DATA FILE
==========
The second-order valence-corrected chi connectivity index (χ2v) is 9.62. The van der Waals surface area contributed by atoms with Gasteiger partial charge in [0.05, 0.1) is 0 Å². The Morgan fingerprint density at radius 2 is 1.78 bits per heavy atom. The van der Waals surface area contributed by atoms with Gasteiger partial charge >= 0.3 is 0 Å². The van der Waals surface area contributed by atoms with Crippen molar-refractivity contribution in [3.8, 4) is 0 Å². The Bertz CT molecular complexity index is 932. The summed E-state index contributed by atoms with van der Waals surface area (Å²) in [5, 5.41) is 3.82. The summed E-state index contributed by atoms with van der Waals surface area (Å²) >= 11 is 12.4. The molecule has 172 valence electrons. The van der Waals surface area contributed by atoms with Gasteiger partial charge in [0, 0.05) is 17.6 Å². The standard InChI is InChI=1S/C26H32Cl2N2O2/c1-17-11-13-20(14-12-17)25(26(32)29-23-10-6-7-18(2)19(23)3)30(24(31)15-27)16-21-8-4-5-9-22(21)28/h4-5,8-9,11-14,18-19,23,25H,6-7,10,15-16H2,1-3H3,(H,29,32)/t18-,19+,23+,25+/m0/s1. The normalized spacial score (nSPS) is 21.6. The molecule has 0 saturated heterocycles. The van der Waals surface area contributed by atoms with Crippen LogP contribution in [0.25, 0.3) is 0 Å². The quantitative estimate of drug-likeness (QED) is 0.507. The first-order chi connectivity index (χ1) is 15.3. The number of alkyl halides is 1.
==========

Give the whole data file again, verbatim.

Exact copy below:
The second-order valence-corrected chi connectivity index (χ2v) is 9.62. The van der Waals surface area contributed by atoms with Gasteiger partial charge in [0.05, 0.1) is 0 Å². The Morgan fingerprint density at radius 2 is 1.78 bits per heavy atom. The van der Waals surface area contributed by atoms with Gasteiger partial charge >= 0.3 is 0 Å². The van der Waals surface area contributed by atoms with Crippen molar-refractivity contribution in [3.8, 4) is 0 Å². The Bertz CT molecular complexity index is 932. The summed E-state index contributed by atoms with van der Waals surface area (Å²) in [5, 5.41) is 3.82. The summed E-state index contributed by atoms with van der Waals surface area (Å²) >= 11 is 12.4. The molecule has 172 valence electrons. The van der Waals surface area contributed by atoms with Gasteiger partial charge in [0, 0.05) is 17.6 Å². The standard InChI is InChI=1S/C26H32Cl2N2O2/c1-17-11-13-20(14-12-17)25(26(32)29-23-10-6-7-18(2)19(23)3)30(24(31)15-27)16-21-8-4-5-9-22(21)28/h4-5,8-9,11-14,18-19,23,25H,6-7,10,15-16H2,1-3H3,(H,29,32)/t18-,19+,23+,25+/m0/s1. The normalized spacial score (nSPS) is 21.6. The molecule has 0 saturated heterocycles. The van der Waals surface area contributed by atoms with Crippen LogP contribution in [0.25, 0.3) is 0 Å². The quantitative estimate of drug-likeness (QED) is 0.507. The first-order chi connectivity index (χ1) is 15.3. The number of alkyl halides is 1.